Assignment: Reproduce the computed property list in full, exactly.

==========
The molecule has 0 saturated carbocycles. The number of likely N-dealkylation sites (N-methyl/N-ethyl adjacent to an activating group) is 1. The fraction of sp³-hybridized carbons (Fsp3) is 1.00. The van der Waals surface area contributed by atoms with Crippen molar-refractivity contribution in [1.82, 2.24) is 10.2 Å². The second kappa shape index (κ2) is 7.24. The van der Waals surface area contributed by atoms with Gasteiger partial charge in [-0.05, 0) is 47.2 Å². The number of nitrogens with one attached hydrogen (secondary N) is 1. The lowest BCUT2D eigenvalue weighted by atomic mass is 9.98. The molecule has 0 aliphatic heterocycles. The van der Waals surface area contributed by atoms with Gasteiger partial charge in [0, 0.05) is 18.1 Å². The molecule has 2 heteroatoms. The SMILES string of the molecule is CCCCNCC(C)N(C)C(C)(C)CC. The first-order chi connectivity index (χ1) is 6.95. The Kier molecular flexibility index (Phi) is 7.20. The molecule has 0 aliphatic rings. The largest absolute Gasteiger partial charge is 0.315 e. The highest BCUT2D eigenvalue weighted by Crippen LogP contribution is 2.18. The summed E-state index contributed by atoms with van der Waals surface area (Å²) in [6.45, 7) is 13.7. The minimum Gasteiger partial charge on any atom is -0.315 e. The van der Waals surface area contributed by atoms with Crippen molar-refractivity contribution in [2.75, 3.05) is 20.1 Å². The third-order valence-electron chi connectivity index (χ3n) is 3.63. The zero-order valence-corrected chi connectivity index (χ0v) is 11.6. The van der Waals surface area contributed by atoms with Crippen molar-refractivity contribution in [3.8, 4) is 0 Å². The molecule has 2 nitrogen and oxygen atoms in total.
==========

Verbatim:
The molecule has 0 saturated carbocycles. The number of likely N-dealkylation sites (N-methyl/N-ethyl adjacent to an activating group) is 1. The fraction of sp³-hybridized carbons (Fsp3) is 1.00. The van der Waals surface area contributed by atoms with Crippen molar-refractivity contribution in [1.82, 2.24) is 10.2 Å². The second kappa shape index (κ2) is 7.24. The van der Waals surface area contributed by atoms with Gasteiger partial charge in [-0.05, 0) is 47.2 Å². The number of nitrogens with one attached hydrogen (secondary N) is 1. The lowest BCUT2D eigenvalue weighted by atomic mass is 9.98. The molecule has 0 aliphatic heterocycles. The van der Waals surface area contributed by atoms with Gasteiger partial charge in [0, 0.05) is 18.1 Å². The molecule has 2 heteroatoms. The SMILES string of the molecule is CCCCNCC(C)N(C)C(C)(C)CC. The first-order chi connectivity index (χ1) is 6.95. The Kier molecular flexibility index (Phi) is 7.20. The molecule has 0 aliphatic rings. The largest absolute Gasteiger partial charge is 0.315 e. The highest BCUT2D eigenvalue weighted by Crippen LogP contribution is 2.18. The summed E-state index contributed by atoms with van der Waals surface area (Å²) in [6.45, 7) is 13.7. The minimum Gasteiger partial charge on any atom is -0.315 e. The van der Waals surface area contributed by atoms with Crippen molar-refractivity contribution in [2.75, 3.05) is 20.1 Å². The third-order valence-electron chi connectivity index (χ3n) is 3.63. The zero-order valence-corrected chi connectivity index (χ0v) is 11.6. The van der Waals surface area contributed by atoms with Crippen molar-refractivity contribution in [3.8, 4) is 0 Å². The molecule has 2 nitrogen and oxygen atoms in total.